I don't know if the extract or powder would be carried in large health food stores because there aren't any near me. I have to order my stuff online.

    There might very well be (at least) capsules of powdered extract that you'd have to reconstitute in 50 percent alcohol like in the Matsuda study.

    But I really don't know.

    Here's where I usually buy my bayberry root bark powder. They sell liquid extracts at prices that are pretty equal to most other sites IIRC.

    http://www.kalyx.com/store/search.cfm?R ... imeout=480

    But there are alot of places selling bayberry in its various forms. For better prices, I'd just shop around.
     
  13. Beethoven

    Beethoven Established Member

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    Guys, I don't understand why are there so many off-topics here (foam, flutamide, baybarry, etc, etc, etc...).
    Why can't we concentrate on the very important on-topic: whether Dr.P's patented chemicals work or not?

    Now let's make it simple:

    1. Regarding Proxiphen-Rx: since it contains minoxidil and spironolactone, it is not scam. The legitimate discussion is if 100$ for a very small amount is overpriced or not.

    2. The real issue here is Prox-N: it is based on the patented chemical of Dr.P only, and does not contain any other proven chemical. The question is if Dr.P gives enough scientific proofs? I don't think that user evidences are enough since we can always argue if they are real or just fake sales rep evidences. I don't think that Dr.P gives enough convincing proofs in his science page.
    I also find it real suspicious that in his 20 years (or more) of producing hair loss meds, he didn't find the time to publish his results (he has patents - so he is protected from stealing his ideas). What I want is one article describing the three steps: in-vitro tests, mice tests and in-vivo humen tests.
    I read Dr.P's explainations about not publishing a paper - he said it's a waste of time and the patents are enough. I'm sorry but I don't agree with that. the judgment of the reviewer of a serious journal are extremly important to prove that a med works.

    Anyone comments (On-topic!!!) are welcome.
    (and sorry if I have english mistakes - it's my second language, and I'm too lazy to check...)
     
  14. Old Baldy

    Old Baldy Senior Member

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    Beethoven, tempo/tempol is close to being accepted by the FDA as preventing hairloss in chemo. treated patients.
     
  15. bcapop

    bcapop Established Member

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    That doesn't mean anything. The studies involve cancer patients, not male pattern baldness patients.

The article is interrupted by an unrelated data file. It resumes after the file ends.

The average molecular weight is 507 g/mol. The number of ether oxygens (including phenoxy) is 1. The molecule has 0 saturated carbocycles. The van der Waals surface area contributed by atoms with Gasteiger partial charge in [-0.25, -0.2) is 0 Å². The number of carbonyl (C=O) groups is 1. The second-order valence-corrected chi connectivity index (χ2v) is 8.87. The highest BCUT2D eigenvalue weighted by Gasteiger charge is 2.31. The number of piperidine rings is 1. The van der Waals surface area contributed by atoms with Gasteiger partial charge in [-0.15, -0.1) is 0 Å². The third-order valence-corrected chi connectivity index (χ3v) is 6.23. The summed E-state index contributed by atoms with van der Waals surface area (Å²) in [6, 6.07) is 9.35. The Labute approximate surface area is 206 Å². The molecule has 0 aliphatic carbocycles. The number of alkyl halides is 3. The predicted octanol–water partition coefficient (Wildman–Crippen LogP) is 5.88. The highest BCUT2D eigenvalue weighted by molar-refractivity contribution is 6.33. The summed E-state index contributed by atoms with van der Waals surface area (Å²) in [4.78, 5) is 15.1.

16. Beethoven

    Beethoven Established Member

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    On topic discussion!!! :punk: that's great :)

    Do you guys have any idea what is the exact mechanism of work of this tempol? so we could guess/estimate if it's relevant also for male pattern baldness?
     
  17. Old Baldy

    Old Baldy Senior Member

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    As usual, you make rash, generalized statements rather than research the subject.

    Tempo/tempol is used as a regrowth agent so chemo patients can grow their hair back faster. It is a regrowth enhancer and very strong, effective anti-oxidant.

    Geez BC, I'm getting tired of your laziness. :(
     
  18. bcapop

    bcapop Established Member

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    As usual, you make rash, generalized statements rather than research the subject.

    Tempo/tempol is used as a regrowth agent so chemo patients can grow their hair back faster. It is a regrowth enhancer and very strong, effective anti-oxidant.

    Geez BC, I'm getting tired of your laziness. :([/quote:1ytgw50a]

    No, it's you who doesn't understand that cancer patients differ from male pattern baldness patients. Cancer cells differ from hair cells etc. I know what Tempo/Tempol is used for. You are just playing dumb.

    You have absolutely no idea what "radiation-induced alopecia" is, do you?

    Don't think you know that 70% of the people in the study were woman.

    Also:
    "Of the 10 patients who completed radiation with Tempol administration, 4 (40%) completed the full study with 3-month follow-up evaluation. In two of these patients, hair regrowth was substantial with rapid recovery of hair. In the other two patients, hair regrowth was not observed."

    Wonder if the 2 with hair regrowth were woman..
     
  19. Old Baldy

    Old Baldy Senior Member

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    I give up. You're hopeless.
     
  20. bcapop

    bcapop Established Member

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    Great arguments! Good job and thanks.